May 27, 2004  
Volume 98, Issue 02  

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Olympics need to slam Bridge

Incredible Hurk
Ian Van Den Hurk

Sports Editor

Gazette File Photo
THOSE DAMN KIDS WITH THEIR LOUD MUSIC AND PACMAN VIDEO GAMES. A group of blue hairs square off in an intense battle of bridge.

As officials scramble feverishly to prepare Athens for the 2004 Olympic Games, I’ve found myself pondering a very disturbing issue that has quietly surfaced over the past few years.

I swear I’m not making this up, but for some time now, it has been the intention of many (most specifically the World Bridge Federation) to incorporate the card game bridge into the Olympics. True sports fans, I can hear you cringing and I feel your pain.

How a card game could possibly be allowed into what is considered the greatest and most prestigious athletic competition in the world is beyond me.

But it would seem that even the International Olympic Committee is considering allowing such a drastic move (although I think it’s rather obvious that the IOC isn’t the most integrity-laden group of individuals). In 1995, the IOC officially added bridge to the Olympic Movement, granting the World Bridge Federation status as a recognized sport organization according to various Olympic charter rules.

In fact, bridge shares a similar status with golf, rugby and squash as recognized sports which are not yet permitted to compete in the Olympics.

My apologies to all the die-hard bridge fans out there, but are you possibly going to try to compare bridge to rugby? Or squash? Or even golf? Hey, some skeptics don’t want to see golf in the Olympics either, since you can have fat drunken guys running around swinging clubs (I’m looking at you, John Daly). But please — golf certainly takes some degree of athletic prowess or physical skill.

Bridge, on the other hand, takes absolutely no athletic ability at all. Stephen Hawking, for example, is a pretty smart guy. I bet he could pick up bridge and be pretty damn good. But I don’t think anyone is going to be considering Hawking a great athlete anytime soon. I’m pretty sure my five-year-old cousin could run circles around that guy.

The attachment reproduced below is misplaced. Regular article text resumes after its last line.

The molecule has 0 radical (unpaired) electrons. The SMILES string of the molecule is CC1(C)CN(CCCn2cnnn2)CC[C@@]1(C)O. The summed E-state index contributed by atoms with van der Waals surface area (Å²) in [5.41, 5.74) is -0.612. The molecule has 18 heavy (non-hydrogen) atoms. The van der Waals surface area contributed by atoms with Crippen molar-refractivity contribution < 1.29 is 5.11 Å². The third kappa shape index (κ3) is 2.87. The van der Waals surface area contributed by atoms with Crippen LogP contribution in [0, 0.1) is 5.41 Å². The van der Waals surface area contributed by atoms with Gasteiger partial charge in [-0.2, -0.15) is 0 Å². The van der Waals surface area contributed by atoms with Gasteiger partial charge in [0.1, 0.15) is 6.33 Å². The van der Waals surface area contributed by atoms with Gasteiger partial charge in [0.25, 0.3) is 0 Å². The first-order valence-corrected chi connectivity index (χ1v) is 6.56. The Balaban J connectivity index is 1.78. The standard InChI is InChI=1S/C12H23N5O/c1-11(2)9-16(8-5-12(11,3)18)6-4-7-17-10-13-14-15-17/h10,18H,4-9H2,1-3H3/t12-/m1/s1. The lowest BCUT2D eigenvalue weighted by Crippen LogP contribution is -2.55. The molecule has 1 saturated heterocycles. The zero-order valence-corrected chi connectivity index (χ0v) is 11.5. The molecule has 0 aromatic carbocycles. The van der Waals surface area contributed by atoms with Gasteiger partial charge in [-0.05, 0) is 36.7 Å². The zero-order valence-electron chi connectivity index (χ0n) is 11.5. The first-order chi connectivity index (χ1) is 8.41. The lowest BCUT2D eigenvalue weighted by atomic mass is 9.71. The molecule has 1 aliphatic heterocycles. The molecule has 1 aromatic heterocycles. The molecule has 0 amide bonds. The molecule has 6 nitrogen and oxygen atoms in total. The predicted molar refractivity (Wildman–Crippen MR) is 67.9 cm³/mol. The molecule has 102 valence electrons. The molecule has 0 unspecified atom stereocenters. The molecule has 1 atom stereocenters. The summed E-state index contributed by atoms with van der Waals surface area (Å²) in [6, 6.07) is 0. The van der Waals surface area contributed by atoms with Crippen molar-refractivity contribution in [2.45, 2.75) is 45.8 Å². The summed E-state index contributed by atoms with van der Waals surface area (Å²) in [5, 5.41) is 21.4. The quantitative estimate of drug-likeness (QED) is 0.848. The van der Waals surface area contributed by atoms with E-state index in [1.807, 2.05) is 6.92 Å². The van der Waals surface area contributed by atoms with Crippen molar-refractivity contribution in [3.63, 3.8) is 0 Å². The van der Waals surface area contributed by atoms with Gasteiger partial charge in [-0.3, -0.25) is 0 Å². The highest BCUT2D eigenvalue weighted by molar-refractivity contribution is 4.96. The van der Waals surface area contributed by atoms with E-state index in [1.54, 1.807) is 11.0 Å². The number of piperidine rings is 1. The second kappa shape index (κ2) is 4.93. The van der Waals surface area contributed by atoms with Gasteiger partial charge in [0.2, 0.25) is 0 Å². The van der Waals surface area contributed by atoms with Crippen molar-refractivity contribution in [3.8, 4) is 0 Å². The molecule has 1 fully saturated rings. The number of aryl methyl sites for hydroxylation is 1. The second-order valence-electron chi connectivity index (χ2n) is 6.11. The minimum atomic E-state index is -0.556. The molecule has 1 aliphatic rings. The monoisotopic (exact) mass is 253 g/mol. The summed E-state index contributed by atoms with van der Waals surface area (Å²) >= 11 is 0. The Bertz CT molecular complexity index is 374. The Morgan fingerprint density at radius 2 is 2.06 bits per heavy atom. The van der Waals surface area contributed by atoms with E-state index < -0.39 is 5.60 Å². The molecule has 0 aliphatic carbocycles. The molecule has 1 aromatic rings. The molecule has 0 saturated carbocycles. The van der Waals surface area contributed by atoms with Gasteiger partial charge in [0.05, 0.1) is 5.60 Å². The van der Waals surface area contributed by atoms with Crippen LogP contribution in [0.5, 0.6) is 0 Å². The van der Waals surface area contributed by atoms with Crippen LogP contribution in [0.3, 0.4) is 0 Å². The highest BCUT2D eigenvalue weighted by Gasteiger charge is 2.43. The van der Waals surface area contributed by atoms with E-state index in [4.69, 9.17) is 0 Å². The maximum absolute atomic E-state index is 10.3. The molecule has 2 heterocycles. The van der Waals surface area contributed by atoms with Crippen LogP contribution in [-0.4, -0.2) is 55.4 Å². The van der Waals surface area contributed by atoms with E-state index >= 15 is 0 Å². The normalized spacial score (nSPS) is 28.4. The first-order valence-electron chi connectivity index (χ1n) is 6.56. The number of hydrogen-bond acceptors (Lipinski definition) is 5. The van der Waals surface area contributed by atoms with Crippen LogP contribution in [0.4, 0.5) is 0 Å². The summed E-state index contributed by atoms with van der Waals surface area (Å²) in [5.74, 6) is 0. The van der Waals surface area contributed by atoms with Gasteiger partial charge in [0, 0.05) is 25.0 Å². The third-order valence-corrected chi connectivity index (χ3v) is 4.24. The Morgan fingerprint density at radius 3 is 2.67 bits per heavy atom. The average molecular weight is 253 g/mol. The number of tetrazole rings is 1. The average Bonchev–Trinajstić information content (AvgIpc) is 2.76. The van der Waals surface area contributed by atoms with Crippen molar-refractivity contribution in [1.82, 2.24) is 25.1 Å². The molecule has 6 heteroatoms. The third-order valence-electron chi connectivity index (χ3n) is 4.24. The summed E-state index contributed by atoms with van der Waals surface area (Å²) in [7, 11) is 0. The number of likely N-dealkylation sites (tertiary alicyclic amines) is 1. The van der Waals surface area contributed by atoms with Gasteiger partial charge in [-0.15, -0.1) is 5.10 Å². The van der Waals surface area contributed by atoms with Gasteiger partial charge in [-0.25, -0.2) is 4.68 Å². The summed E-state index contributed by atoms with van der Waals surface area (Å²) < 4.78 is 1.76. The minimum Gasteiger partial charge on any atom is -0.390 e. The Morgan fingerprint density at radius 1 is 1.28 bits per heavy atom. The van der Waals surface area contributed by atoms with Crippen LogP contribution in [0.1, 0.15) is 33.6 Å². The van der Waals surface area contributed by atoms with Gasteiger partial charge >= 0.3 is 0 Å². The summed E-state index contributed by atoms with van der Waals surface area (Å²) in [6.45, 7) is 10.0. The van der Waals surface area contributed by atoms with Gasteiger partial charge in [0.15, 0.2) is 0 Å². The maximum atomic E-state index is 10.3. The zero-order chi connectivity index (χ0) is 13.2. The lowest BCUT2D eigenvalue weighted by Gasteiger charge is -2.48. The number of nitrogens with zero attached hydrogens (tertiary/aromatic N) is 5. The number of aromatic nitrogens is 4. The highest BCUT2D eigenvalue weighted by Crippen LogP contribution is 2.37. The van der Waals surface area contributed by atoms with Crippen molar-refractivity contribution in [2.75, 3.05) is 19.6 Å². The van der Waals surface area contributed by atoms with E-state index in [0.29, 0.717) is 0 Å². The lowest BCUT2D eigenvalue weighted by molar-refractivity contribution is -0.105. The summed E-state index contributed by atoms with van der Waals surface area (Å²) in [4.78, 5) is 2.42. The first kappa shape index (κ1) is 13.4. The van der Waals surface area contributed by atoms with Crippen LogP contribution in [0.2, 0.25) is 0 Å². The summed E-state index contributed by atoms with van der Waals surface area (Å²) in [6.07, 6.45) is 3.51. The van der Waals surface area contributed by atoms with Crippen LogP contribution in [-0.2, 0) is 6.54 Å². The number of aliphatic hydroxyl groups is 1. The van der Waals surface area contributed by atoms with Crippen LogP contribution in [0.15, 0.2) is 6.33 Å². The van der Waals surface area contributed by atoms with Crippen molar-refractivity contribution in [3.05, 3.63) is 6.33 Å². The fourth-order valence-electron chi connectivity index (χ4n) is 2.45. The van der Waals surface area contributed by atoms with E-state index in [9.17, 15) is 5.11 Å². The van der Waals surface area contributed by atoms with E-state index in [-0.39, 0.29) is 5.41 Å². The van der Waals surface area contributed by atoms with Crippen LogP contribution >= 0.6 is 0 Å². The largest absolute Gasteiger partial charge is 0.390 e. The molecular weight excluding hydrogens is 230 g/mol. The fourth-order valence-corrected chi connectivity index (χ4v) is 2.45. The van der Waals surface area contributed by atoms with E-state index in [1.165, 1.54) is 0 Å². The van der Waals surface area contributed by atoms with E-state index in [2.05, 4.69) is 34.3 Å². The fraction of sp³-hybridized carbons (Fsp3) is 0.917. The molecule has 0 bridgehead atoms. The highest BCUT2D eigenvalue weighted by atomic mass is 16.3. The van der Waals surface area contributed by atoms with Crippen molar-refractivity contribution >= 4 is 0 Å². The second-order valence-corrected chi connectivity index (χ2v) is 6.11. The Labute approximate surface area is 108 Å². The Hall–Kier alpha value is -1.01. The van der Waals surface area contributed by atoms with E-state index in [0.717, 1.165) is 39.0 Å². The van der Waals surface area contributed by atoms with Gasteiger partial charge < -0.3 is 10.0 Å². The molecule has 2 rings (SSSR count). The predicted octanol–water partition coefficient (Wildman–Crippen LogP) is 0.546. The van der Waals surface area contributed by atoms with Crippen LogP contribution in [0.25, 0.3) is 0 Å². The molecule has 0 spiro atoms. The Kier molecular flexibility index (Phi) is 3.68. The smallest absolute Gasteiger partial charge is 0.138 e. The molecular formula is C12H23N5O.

The point is that the Olympics were and are about a lot of things — and physical and athletic greatness should most certainly be included as one of them. It would be a shame to see a card game like bridge admitted, especially when many other qualified sports remain on the outside looking in.

Introducing bridge would be a great way to ruin the prestige the Olympics carry. For example — and again, I’m not making this up — it has been suggested that during the Olympics, the bridge competition could be held in existing hotel rooms when they are unoccupied by real Olympic athletes. When I think of Olympic competition, I want to think of magnificent stadiums hosting epic battles between great warriors, not a bunch of old ladies sitting on a hotel room bed sipping on tea and adjusting their shawls.

Essentially, the question is this: if bridge is admitted to the Olympics, what can’t be? How about a napping contest? Or an eating contest! Afterwards, you could have those same contestants compete in sumo wrestling.

There has always been debate regarding what sports should and should not be admitted to the Olympics — a debate that will likely live on as long as the Olympics do, but bridge should be a dead issue.

In the past, the Olympics have been tarnished by a number of spectacles, and bridge need not be another. Perhaps the fact that nearly 10 years have passed since the World Bridge Federation was granted true sports status is an indication that even the IOC doubts the sporting merit of bridge.

In the meantime, bridge fanatics have had to patiently hone their skills while awaiting the chance to compete for Olympic gold. For now, I’d tell those fanatics it’s just not in the cards.



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